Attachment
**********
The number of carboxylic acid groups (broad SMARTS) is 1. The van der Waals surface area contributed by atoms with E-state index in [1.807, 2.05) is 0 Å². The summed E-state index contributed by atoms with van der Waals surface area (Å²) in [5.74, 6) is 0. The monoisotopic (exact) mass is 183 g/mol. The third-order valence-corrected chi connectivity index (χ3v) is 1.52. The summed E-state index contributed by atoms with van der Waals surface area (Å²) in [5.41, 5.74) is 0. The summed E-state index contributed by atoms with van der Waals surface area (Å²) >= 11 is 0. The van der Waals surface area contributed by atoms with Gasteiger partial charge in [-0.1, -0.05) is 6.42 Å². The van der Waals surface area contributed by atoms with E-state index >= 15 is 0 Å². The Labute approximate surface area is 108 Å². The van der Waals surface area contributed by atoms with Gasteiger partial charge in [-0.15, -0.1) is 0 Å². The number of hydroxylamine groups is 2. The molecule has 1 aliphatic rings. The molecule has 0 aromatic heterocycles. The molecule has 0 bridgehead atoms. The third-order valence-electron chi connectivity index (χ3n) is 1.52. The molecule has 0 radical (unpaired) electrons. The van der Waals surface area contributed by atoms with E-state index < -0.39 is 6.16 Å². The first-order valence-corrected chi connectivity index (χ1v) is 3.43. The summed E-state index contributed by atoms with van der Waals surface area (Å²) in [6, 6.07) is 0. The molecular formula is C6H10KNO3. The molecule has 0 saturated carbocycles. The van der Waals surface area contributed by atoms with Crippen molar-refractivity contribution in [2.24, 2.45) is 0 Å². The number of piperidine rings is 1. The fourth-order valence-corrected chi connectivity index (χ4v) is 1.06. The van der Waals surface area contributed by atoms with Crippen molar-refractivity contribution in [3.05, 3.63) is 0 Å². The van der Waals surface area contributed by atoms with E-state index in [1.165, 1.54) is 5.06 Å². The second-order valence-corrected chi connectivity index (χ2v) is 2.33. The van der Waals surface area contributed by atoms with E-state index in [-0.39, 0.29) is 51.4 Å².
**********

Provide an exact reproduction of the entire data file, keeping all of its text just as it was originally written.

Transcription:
The number of carboxylic acid groups (broad SMARTS) is 1. The van der Waals surface area contributed by atoms with E-state index in [1.807, 2.05) is 0 Å². The summed E-state index contributed by atoms with van der Waals surface area (Å²) in [5.74, 6) is 0. The monoisotopic (exact) mass is 183 g/mol. The third-order valence-corrected chi connectivity index (χ3v) is 1.52. The summed E-state index contributed by atoms with van der Waals surface area (Å²) in [5.41, 5.74) is 0. The summed E-state index contributed by atoms with van der Waals surface area (Å²) >= 11 is 0. The van der Waals surface area contributed by atoms with Gasteiger partial charge in [-0.1, -0.05) is 6.42 Å². The van der Waals surface area contributed by atoms with E-state index >= 15 is 0 Å². The Labute approximate surface area is 108 Å². The van der Waals surface area contributed by atoms with Gasteiger partial charge in [-0.15, -0.1) is 0 Å². The number of hydroxylamine groups is 2. The molecule has 1 aliphatic rings. The molecule has 0 aromatic heterocycles. The molecule has 0 bridgehead atoms. The third-order valence-electron chi connectivity index (χ3n) is 1.52. The molecule has 0 radical (unpaired) electrons. The van der Waals surface area contributed by atoms with E-state index < -0.39 is 6.16 Å². The first-order valence-corrected chi connectivity index (χ1v) is 3.43. The summed E-state index contributed by atoms with van der Waals surface area (Å²) in [6, 6.07) is 0. The molecular formula is C6H10KNO3. The molecule has 0 saturated carbocycles. The van der Waals surface area contributed by atoms with Crippen molar-refractivity contribution in [2.24, 2.45) is 0 Å². The number of piperidine rings is 1. The fourth-order valence-corrected chi connectivity index (χ4v) is 1.06. The van der Waals surface area contributed by atoms with Crippen molar-refractivity contribution in [3.05, 3.63) is 0 Å². The van der Waals surface area contributed by atoms with E-state index in [1.165, 1.54) is 5.06 Å². The second-order valence-corrected chi connectivity index (χ2v) is 2.33. The van der Waals surface area contributed by atoms with E-state index in [-0.39, 0.29) is 51.4 Å².